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19 December 2005
Skulls raise questions on first Americans

A 10-year study of ancient human skulls from Brazil provides new evidence that two distinct populations of prehistoric people settled the Americas more than 12,000 years ago a finding that raises new questions about the identity and origins of the first Americans. Brazilian researchers say physical features of the skulls excavated from several limestone caves near Lagoa Santa in central Brazil differ sharply from the ancestors of today's Native Americans, who are thought to have migrated from Siberia to North America at the end of the last Ice Age.
     "These earliest South Americans tend to be more similar to present-day Australians, Melanesians and sub-Saharan Africans," Brazilian anthropologist Walter Neves reported Monday in the Proceedings of the National Academy of Sciences. Neves said the findings suggest a "complex scenario in regards to the influx of humans to the New World," but he skirted controversial new theories that the first people to reach the Americas came by boat from Asia, the South Pacific or perhaps even Europe, rather than crossing a land bridge spanning the Bering Strait, as most archaeologists believe. "No transoceanic migration is necessary to explain our findings," he said. Instead, he said the South American population might have come by the same route used by the ancestors of modern Native Americans.
     The age of the Lagoa Santa skulls does not clearly establish which of the two populations entered the Americas first or when but Neves said it is plausible to think that the South American population arrived first and then moved, or was pushed southward by the Asian ancestors of present-day Native Americans, whose genetic makeup and linguistic patterns today are dominant in both continents' native peoples. Some genetic studies comparing ancient remains and modern humans have suggested there might have been anywhere from one to four separate migrations of prehistoric peoples to the Americas.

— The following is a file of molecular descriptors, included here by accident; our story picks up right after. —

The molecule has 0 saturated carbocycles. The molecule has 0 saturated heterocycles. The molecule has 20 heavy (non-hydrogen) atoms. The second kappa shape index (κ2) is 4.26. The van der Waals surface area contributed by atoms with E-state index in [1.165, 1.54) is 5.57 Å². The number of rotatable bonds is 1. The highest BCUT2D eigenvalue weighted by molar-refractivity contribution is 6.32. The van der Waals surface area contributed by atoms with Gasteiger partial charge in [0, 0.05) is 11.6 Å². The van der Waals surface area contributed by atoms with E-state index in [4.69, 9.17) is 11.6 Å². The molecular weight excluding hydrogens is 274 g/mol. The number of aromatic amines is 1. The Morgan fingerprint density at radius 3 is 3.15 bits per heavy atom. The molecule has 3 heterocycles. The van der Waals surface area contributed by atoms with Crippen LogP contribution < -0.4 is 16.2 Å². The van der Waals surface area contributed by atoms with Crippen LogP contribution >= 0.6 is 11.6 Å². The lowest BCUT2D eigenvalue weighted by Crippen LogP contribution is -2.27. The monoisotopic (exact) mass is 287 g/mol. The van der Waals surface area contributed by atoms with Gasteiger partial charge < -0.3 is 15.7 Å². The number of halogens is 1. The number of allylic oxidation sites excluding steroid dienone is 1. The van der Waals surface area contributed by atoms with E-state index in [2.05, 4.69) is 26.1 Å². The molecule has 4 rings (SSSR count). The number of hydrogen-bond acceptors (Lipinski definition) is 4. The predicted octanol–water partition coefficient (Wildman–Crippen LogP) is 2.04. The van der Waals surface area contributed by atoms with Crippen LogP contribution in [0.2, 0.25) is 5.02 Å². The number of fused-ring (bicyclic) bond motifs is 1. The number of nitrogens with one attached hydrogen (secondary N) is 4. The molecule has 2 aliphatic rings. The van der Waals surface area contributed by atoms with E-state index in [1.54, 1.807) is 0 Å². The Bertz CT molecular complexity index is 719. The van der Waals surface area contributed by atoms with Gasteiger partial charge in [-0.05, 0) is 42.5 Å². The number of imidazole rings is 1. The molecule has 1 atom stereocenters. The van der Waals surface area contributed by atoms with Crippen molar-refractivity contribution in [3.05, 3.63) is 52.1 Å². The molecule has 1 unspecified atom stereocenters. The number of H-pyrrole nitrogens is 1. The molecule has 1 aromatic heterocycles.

Human skeletal remains older than 8,000 years are rare in the Americas, but isolated examples of skulls with seemingly "un-Asian" features have been found and reported in Chile, Colombia, Mexico, Florida and California. But the analysis by Neves, of the University of Sao Paulo's Laboratory of Human Evolution, and his colleague Mark Hubbe is the first to look comprehensively at a large number of remains from a single location. Neves says individual skulls may vary widely, but in the aggregate, the 81 South American skulls show a clear pattern that differs markedly from the features of modern Native Americans. He says today's Native Americans and their ancestors have narrow and long skulls, squarish jaws, and relatively high noses and eye sockets. The South American skulls tend to have short and wide skulls, jutting jaws, and relatively low noses and eye sockets.

Source: The Atlanta Journal-Constitution (13 December 2005)

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